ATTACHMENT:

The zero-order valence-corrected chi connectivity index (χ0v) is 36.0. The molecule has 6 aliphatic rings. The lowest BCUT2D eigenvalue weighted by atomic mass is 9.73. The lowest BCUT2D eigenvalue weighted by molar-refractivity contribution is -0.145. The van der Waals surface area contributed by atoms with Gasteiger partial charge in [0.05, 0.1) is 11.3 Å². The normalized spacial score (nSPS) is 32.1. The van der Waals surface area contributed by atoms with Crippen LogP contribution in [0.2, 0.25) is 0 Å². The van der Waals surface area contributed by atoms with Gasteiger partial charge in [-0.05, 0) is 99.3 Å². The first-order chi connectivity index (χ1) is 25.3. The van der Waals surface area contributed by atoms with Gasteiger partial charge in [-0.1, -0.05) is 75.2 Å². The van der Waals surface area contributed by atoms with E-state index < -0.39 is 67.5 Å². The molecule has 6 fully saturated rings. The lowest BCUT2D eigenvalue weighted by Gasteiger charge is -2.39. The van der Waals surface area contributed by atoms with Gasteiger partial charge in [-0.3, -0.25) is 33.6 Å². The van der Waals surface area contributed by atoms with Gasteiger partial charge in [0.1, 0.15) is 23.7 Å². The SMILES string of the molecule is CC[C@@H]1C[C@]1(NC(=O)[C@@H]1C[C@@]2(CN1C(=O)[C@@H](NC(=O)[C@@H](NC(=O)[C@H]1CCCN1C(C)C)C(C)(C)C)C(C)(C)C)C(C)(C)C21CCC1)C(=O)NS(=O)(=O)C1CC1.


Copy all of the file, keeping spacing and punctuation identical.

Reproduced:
The zero-order valence-corrected chi connectivity index (χ0v) is 36.0. The molecule has 6 aliphatic rings. The lowest BCUT2D eigenvalue weighted by atomic mass is 9.73. The lowest BCUT2D eigenvalue weighted by molar-refractivity contribution is -0.145. The van der Waals surface area contributed by atoms with Gasteiger partial charge in [0.05, 0.1) is 11.3 Å². The normalized spacial score (nSPS) is 32.1. The van der Waals surface area contributed by atoms with Crippen LogP contribution in [0.2, 0.25) is 0 Å². The van der Waals surface area contributed by atoms with Gasteiger partial charge in [-0.05, 0) is 99.3 Å². The first-order chi connectivity index (χ1) is 25.3. The van der Waals surface area contributed by atoms with Gasteiger partial charge in [-0.1, -0.05) is 75.2 Å². The van der Waals surface area contributed by atoms with E-state index < -0.39 is 67.5 Å². The molecule has 6 fully saturated rings. The lowest BCUT2D eigenvalue weighted by Gasteiger charge is -2.39. The van der Waals surface area contributed by atoms with Gasteiger partial charge in [-0.3, -0.25) is 33.6 Å². The van der Waals surface area contributed by atoms with Gasteiger partial charge in [0.1, 0.15) is 23.7 Å². The SMILES string of the molecule is CC[C@@H]1C[C@]1(NC(=O)[C@@H]1C[C@@]2(CN1C(=O)[C@@H](NC(=O)[C@@H](NC(=O)[C@H]1CCCN1C(C)C)C(C)(C)C)C(C)(C)C)C(C)(C)C21CCC1)C(=O)NS(=O)(=O)C1CC1.